IN the spring of 206 B.C. the Carthaginians made their last great effort. Hasdrubal, encouraged by Mago, Hannibal’s brother, raised and armed fresh levies, and with an army of seventy thousand foot, four thousand horse, and thirty-two elephants moved north to Ilipa (or Silpia), which was not far from where Seville stands to-day. Scipio advanced south from Tarraco to meet the Carthaginians, collecting auxiliaries at Bæcula on his way. When he drew near the Bætis and got fuller information of the opposing force, he appreciated the formidable nature of the problem. He felt convinced that with the Roman legions only he would not be a match for so large an enemy army, yet to use a large proportion of allies and rely on their support was to risk the fate of his father and uncle, whose downfall was due to the sudden desertion of their allies. Therefore he decided to use them for the purpose of impressing and misleading the enemy “ by an imposing show,” but leave the main fighting role to his own legions. He had learnt, like Wellington two thousand years later, that it was wiser not to place reliance on the co-operation of his Spanish allies. The French in Morocco have imbibed it afresh. Advancing towards Ilipa with a total force, Romans and allies, of forty-five thousand foot and three thousand horse, he came in sight of the Carthaginians, and encamped on certain low hills opposite them. It deserves notice that his advance was on a line which, in the event of victory, would cut them off from the nearest road to Gades, this road running along the south bank of the Bætis river.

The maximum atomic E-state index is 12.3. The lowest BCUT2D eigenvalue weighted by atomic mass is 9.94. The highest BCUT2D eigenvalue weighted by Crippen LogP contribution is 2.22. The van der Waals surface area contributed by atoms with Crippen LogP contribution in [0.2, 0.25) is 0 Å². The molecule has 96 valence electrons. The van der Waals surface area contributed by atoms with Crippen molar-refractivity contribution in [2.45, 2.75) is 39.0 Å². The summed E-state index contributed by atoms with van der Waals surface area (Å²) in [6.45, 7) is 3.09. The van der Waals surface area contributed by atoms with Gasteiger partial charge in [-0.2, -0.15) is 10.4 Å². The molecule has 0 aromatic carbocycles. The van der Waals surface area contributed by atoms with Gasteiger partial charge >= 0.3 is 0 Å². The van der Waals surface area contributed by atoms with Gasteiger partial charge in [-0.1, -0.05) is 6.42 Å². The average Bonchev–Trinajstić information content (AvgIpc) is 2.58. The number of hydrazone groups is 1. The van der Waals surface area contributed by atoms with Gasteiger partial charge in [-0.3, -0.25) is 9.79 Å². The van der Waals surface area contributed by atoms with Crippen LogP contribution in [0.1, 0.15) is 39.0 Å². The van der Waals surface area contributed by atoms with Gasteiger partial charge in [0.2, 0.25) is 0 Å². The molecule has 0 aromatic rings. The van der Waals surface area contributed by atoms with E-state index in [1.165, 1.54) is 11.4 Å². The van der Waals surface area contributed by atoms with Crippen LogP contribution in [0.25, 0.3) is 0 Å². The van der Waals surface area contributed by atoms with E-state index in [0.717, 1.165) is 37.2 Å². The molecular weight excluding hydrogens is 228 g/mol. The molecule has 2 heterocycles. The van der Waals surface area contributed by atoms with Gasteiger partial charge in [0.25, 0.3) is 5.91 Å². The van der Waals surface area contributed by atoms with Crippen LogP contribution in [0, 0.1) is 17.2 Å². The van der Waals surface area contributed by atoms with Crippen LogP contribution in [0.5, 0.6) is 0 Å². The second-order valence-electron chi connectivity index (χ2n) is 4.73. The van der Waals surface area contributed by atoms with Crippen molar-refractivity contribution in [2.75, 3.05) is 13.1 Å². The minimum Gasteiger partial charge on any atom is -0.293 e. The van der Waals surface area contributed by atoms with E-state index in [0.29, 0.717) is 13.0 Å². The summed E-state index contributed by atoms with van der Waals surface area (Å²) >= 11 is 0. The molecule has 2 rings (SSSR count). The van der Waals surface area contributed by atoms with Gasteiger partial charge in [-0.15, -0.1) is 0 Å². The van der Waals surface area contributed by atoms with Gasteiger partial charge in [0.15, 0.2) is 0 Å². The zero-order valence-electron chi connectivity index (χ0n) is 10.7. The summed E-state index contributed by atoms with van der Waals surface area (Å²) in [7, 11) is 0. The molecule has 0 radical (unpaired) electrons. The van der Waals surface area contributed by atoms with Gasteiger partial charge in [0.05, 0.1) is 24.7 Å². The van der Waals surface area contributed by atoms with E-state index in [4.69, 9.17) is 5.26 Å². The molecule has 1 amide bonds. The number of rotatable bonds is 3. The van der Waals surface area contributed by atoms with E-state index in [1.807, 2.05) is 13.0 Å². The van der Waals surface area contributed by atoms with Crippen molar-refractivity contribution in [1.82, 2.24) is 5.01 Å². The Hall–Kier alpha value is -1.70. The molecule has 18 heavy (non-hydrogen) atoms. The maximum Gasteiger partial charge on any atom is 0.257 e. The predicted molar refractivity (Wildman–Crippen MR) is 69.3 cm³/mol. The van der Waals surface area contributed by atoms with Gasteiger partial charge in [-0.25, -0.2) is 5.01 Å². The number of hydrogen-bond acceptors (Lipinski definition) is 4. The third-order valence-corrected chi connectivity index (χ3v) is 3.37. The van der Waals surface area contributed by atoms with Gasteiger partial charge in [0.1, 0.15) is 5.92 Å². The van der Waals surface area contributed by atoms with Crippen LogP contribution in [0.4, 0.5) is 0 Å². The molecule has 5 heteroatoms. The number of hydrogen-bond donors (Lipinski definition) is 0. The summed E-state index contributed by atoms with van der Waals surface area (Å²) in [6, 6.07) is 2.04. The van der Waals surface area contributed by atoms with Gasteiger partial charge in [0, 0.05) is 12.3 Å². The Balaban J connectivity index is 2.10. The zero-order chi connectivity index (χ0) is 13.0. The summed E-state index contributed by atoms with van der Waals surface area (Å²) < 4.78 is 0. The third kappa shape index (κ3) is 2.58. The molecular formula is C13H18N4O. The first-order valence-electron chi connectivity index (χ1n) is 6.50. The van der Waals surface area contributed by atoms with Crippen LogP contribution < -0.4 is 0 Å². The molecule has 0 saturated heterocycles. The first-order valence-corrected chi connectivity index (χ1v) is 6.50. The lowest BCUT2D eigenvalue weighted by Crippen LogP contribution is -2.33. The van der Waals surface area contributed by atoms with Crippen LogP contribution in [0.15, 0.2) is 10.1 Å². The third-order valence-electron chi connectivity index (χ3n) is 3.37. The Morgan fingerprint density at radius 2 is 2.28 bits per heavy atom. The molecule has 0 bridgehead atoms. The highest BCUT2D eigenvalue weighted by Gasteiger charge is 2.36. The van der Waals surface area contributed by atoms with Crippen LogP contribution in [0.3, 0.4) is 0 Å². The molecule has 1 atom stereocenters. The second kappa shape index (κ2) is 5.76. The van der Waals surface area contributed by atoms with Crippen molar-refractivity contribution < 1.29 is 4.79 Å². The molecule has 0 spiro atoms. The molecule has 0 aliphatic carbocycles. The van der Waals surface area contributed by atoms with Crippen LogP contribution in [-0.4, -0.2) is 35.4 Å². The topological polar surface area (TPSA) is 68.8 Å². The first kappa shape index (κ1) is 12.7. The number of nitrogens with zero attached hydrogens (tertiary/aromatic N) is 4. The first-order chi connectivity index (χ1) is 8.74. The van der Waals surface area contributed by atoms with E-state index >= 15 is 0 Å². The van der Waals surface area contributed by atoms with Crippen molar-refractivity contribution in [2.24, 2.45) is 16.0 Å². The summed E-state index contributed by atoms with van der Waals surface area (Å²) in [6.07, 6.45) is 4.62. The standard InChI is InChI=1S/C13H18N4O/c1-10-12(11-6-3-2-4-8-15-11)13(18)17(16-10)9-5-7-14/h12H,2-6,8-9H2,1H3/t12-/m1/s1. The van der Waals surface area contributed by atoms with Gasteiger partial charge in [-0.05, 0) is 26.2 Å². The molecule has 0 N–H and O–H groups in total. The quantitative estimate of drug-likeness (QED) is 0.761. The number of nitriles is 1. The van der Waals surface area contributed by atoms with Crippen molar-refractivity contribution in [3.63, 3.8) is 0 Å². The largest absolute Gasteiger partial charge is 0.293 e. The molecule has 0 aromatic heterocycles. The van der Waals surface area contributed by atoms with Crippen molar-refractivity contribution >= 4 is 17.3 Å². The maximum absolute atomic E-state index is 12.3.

Mago, thinking this a favourable chance for a sudden disorganising blow, took most of his cavalry as well as Masinissa with his Numidian horse, and attacked those engaged in forming the camp. But Scipio, as usual, imbued with the principle of security, had foreseen such a possibility, and had posted his own cavalry ready in concealment under shelter of a hill. These charged the forward part of the Carthaginian horse in flank and threw them into disorder, and though the rear echelons, coming up to reinforce the attack, restored the balance for a time, the issue was settled by the sortie of a large body of legionaries from the Roman camp. At first the Carthaginians fell back in good order; but as the pursuit was vigorously pressed, they broke up and fled to the shelter of their own camp. The result gave Scipio an initial moral advantage.